Happy New Year, everyone! I hope 2010 was a good one for you. Either way, we now have one of those psychological new beginnings. So make the most of it.
I took a couple of graduate courses in history last year. So, many of the books I read came from an assigned list. The first course I took focused on the Holocaust. The other one dealt with the Cold War, especially the Cuban Missile Crisis. Every once in a while I had the chance to pick up something that wasn't required reading. Anyway, listed in the order I read them (and highly rated because I just like them) here are "My 10 Best Books of 2010."
1. Hiding in the Spotlight, Greg Dawson.
A true Holocaust survival story that reads like a Dickens novel. The author is the son and nephew of the two main characters. He's also a seasoned journalist. This book is beautifully and tenderly written.
2. Fires: Essays, Poems, Stories, Raymond Carver.
I'd love to write half as well as the great Raymond Carver did. I can't stop reading his stuff. He wasn't afraid to tell sad, gritty stories generated by his own hard experiences.
3. Nazi Germany and the Jews: Volume I: The Years of Persecution 1933-1939, Saul Friedlander.
First published in 1997, this book has gone on to establish itself as a major contribution to Holocaust studies. For Volume II, which covers the years of the War, 1939-1945, Friedlander won a 2008 Pulitzer Prize for General Nonfiction.
4. Outliers: The Story of Success, Malcomb Gladwell.
An easy reading book about how personal success is a matter of background and sustained effort. Gladwell says that both are highly significant.
5. Empire of the Summer Moon: Quanah Parker and the Rise and Fall of the Comanches, the Most Powerful Tribe in American History, S. C. Gwynne.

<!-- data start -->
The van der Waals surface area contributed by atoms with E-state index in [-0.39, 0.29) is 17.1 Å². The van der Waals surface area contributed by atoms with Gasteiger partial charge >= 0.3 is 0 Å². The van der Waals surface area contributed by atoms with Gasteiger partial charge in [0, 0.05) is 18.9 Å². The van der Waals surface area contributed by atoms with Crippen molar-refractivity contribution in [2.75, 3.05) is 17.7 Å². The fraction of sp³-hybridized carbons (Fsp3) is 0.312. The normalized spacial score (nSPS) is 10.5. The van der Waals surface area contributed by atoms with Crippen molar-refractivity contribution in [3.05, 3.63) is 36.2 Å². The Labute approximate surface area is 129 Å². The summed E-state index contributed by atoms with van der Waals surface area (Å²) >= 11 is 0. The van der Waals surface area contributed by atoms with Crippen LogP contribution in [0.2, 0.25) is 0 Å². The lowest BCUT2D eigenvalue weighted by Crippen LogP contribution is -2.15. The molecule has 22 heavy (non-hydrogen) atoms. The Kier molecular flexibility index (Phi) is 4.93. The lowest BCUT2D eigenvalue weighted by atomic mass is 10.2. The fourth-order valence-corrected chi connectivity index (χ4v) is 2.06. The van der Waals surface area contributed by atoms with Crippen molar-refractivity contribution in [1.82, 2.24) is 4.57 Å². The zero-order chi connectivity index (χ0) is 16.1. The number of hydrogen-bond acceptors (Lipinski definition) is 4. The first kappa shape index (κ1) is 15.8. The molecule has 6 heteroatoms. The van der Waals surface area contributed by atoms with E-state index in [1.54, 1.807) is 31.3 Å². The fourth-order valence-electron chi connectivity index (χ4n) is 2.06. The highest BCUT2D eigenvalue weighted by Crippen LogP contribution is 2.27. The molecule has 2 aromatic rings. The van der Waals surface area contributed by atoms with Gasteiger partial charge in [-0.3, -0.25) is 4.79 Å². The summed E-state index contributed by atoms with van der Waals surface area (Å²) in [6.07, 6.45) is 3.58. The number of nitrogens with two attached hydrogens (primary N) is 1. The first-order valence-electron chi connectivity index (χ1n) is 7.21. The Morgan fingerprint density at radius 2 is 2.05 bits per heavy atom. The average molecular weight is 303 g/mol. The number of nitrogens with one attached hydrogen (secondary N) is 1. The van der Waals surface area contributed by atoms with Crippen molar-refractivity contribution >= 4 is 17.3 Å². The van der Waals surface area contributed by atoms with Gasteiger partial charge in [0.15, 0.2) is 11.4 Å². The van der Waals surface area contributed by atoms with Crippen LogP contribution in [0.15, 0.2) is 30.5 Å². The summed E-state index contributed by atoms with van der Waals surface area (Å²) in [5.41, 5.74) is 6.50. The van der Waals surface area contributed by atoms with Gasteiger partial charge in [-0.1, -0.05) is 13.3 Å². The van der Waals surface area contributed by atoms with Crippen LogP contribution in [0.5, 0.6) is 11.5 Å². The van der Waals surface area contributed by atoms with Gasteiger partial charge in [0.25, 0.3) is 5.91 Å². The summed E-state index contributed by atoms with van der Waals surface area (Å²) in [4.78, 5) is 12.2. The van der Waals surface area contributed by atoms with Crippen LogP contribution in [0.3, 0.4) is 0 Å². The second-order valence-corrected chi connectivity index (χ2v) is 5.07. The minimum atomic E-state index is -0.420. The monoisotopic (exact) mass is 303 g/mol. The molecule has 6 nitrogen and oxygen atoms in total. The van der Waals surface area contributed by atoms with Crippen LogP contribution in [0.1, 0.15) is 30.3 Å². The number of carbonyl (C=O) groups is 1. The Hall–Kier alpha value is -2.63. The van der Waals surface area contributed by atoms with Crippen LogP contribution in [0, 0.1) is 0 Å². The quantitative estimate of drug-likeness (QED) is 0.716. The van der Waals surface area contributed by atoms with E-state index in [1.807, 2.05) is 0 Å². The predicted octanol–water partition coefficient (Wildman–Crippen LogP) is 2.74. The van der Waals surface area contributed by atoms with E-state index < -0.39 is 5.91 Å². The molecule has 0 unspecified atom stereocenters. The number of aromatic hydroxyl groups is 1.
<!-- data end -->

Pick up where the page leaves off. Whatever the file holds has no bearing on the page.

Wow. It's like David McCullough wrote a book about the Comanches. It's that good. Well-researched, superbly-written, this one is an armchair historian's dream come true.
6. The Landscape of History: How Historians Map the Past, John Lewis Gaddis.
A series of eight lectures by a Yale history professor. Gaddis responds to questions like, What do historians do? Why? And what is the value of their work?
7. Restoration Roots: The Scottish Origins of the American Restoration Movement, Lynn McMillon.
The subtitle says it all. This is a popular edition of McMillon's doctoral dissertation completed at Baylor University in 1972. It overviews the impact of Scottish religious leaders like John Glas, Robert Sandeman, and James and Robert Haldane on the subsequent American Restoration Movement (also known as the Stone-Campbell Movement).
8. The Week the World Stood Still: Inside the Secret Cuban Missile Crisis, Sheldon M. Stern.
From 1977 to 1999, Stern was Historian at the JFK Presidential Library. He was almost certainly one of the first to ever hear the tapes made at the White House during the Cuban Missile Crisis. From his transcripts of those tapes, he narrates the episode and provides a historical framework.
9. The Kennedy Imprisonment: A Meditation on Power, Garry Wills.
Wills, the Pulitzer prize-winning journalist and historian, serves up an analysis of the Kennedy clan. Sometimes sympathetic, often scathing, this book was written not long after Ted Kennedy's unsuccessful bid to gain the Democrat's nomination for President in 1980.
10. Waiting for Snow in Havana, Carlos Eire.
Born in Havana in 1950, Eire was a grade-schooler during the Castro revolution. These days he teaches religious history at Yale. In this memoir from his early years, the author brings together his childhood fun and fears, theology, and a deep, dreamy wonder about what might have been.
So, what were some of the better things you read in 2010? Has anyone else read the titles (or authors) I've listed here? What's on your reading agenda for 2011?